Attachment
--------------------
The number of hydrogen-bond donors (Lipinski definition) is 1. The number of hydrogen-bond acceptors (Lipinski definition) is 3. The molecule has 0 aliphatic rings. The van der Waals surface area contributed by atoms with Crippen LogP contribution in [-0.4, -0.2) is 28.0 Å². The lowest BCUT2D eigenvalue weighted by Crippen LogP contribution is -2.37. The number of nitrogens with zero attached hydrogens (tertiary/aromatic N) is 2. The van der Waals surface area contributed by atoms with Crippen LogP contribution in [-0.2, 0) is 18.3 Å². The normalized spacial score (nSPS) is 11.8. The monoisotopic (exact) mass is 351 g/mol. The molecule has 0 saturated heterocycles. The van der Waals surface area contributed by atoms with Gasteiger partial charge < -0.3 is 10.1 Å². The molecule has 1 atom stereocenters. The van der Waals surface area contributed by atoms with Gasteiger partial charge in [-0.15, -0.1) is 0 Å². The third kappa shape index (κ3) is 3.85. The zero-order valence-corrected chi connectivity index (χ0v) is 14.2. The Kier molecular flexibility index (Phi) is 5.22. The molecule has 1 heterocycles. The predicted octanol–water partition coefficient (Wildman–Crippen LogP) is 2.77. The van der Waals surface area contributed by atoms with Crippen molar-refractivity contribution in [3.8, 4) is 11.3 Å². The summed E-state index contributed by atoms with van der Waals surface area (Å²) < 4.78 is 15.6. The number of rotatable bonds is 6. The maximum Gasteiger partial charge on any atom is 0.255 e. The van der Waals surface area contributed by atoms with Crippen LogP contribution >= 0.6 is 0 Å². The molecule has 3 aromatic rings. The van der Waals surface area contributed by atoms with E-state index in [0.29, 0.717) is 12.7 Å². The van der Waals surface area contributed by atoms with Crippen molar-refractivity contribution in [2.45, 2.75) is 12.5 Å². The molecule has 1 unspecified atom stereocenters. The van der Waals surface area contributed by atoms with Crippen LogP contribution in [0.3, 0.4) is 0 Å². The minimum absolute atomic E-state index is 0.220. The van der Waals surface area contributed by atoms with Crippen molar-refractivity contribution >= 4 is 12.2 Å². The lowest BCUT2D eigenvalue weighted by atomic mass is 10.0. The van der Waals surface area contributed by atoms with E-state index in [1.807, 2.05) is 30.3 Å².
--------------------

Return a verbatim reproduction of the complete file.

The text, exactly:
The number of hydrogen-bond donors (Lipinski definition) is 1. The number of hydrogen-bond acceptors (Lipinski definition) is 3. The molecule has 0 aliphatic rings. The van der Waals surface area contributed by atoms with Crippen LogP contribution in [-0.4, -0.2) is 28.0 Å². The lowest BCUT2D eigenvalue weighted by Crippen LogP contribution is -2.37. The number of nitrogens with zero attached hydrogens (tertiary/aromatic N) is 2. The van der Waals surface area contributed by atoms with Crippen LogP contribution in [-0.2, 0) is 18.3 Å². The normalized spacial score (nSPS) is 11.8. The monoisotopic (exact) mass is 351 g/mol. The molecule has 0 saturated heterocycles. The van der Waals surface area contributed by atoms with Gasteiger partial charge < -0.3 is 10.1 Å². The molecule has 1 atom stereocenters. The van der Waals surface area contributed by atoms with Gasteiger partial charge in [-0.15, -0.1) is 0 Å². The third kappa shape index (κ3) is 3.85. The zero-order valence-corrected chi connectivity index (χ0v) is 14.2. The Kier molecular flexibility index (Phi) is 5.22. The molecule has 1 heterocycles. The predicted octanol–water partition coefficient (Wildman–Crippen LogP) is 2.77. The van der Waals surface area contributed by atoms with Crippen molar-refractivity contribution in [3.8, 4) is 11.3 Å². The summed E-state index contributed by atoms with van der Waals surface area (Å²) < 4.78 is 15.6. The number of rotatable bonds is 6. The maximum Gasteiger partial charge on any atom is 0.255 e. The van der Waals surface area contributed by atoms with Crippen LogP contribution >= 0.6 is 0 Å². The molecule has 3 aromatic rings. The van der Waals surface area contributed by atoms with E-state index in [0.29, 0.717) is 12.7 Å². The van der Waals surface area contributed by atoms with Crippen molar-refractivity contribution in [2.45, 2.75) is 12.5 Å². The molecule has 1 unspecified atom stereocenters. The van der Waals surface area contributed by atoms with Crippen LogP contribution in [0.3, 0.4) is 0 Å². The minimum absolute atomic E-state index is 0.220. The van der Waals surface area contributed by atoms with Crippen molar-refractivity contribution >= 4 is 12.2 Å². The lowest BCUT2D eigenvalue weighted by atomic mass is 10.0. The van der Waals surface area contributed by atoms with E-state index in [1.807, 2.05) is 30.3 Å².